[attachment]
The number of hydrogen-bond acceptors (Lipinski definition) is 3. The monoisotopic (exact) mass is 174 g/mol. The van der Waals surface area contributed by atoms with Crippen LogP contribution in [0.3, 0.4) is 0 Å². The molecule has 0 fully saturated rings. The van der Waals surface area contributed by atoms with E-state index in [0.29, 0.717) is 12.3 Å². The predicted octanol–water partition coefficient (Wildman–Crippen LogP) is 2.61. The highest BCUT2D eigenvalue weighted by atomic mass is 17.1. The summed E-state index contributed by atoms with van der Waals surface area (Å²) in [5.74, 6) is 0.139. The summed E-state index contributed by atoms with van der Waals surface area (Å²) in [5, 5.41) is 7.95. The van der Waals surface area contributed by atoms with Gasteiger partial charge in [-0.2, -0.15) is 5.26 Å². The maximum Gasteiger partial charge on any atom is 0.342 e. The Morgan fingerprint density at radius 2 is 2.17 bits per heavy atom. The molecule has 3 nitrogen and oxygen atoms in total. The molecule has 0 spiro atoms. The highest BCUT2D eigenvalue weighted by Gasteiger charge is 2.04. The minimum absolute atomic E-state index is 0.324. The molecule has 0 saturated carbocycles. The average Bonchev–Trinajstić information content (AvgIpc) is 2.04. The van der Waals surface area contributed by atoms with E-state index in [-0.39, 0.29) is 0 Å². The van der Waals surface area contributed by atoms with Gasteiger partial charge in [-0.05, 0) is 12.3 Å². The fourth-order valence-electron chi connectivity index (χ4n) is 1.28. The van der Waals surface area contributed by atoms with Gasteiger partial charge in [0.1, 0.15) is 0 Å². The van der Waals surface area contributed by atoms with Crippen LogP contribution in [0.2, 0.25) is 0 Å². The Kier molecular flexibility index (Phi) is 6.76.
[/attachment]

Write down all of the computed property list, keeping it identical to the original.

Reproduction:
The number of hydrogen-bond acceptors (Lipinski definition) is 3. The monoisotopic (exact) mass is 174 g/mol. The van der Waals surface area contributed by atoms with Crippen LogP contribution in [0.3, 0.4) is 0 Å². The molecule has 0 fully saturated rings. The van der Waals surface area contributed by atoms with E-state index in [0.29, 0.717) is 12.3 Å². The predicted octanol–water partition coefficient (Wildman–Crippen LogP) is 2.61. The highest BCUT2D eigenvalue weighted by atomic mass is 17.1. The summed E-state index contributed by atoms with van der Waals surface area (Å²) in [5.74, 6) is 0.139. The summed E-state index contributed by atoms with van der Waals surface area (Å²) in [5, 5.41) is 7.95. The van der Waals surface area contributed by atoms with Gasteiger partial charge in [-0.2, -0.15) is 5.26 Å². The maximum Gasteiger partial charge on any atom is 0.342 e. The Morgan fingerprint density at radius 2 is 2.17 bits per heavy atom. The molecule has 3 nitrogen and oxygen atoms in total. The molecule has 0 spiro atoms. The highest BCUT2D eigenvalue weighted by Gasteiger charge is 2.04. The minimum absolute atomic E-state index is 0.324. The molecule has 0 saturated carbocycles. The average Bonchev–Trinajstić information content (AvgIpc) is 2.04. The van der Waals surface area contributed by atoms with E-state index in [-0.39, 0.29) is 0 Å². The van der Waals surface area contributed by atoms with Gasteiger partial charge in [-0.05, 0) is 12.3 Å². The fourth-order valence-electron chi connectivity index (χ4n) is 1.28. The van der Waals surface area contributed by atoms with Gasteiger partial charge in [0.1, 0.15) is 0 Å². The van der Waals surface area contributed by atoms with Crippen LogP contribution in [0.2, 0.25) is 0 Å². The Kier molecular flexibility index (Phi) is 6.76.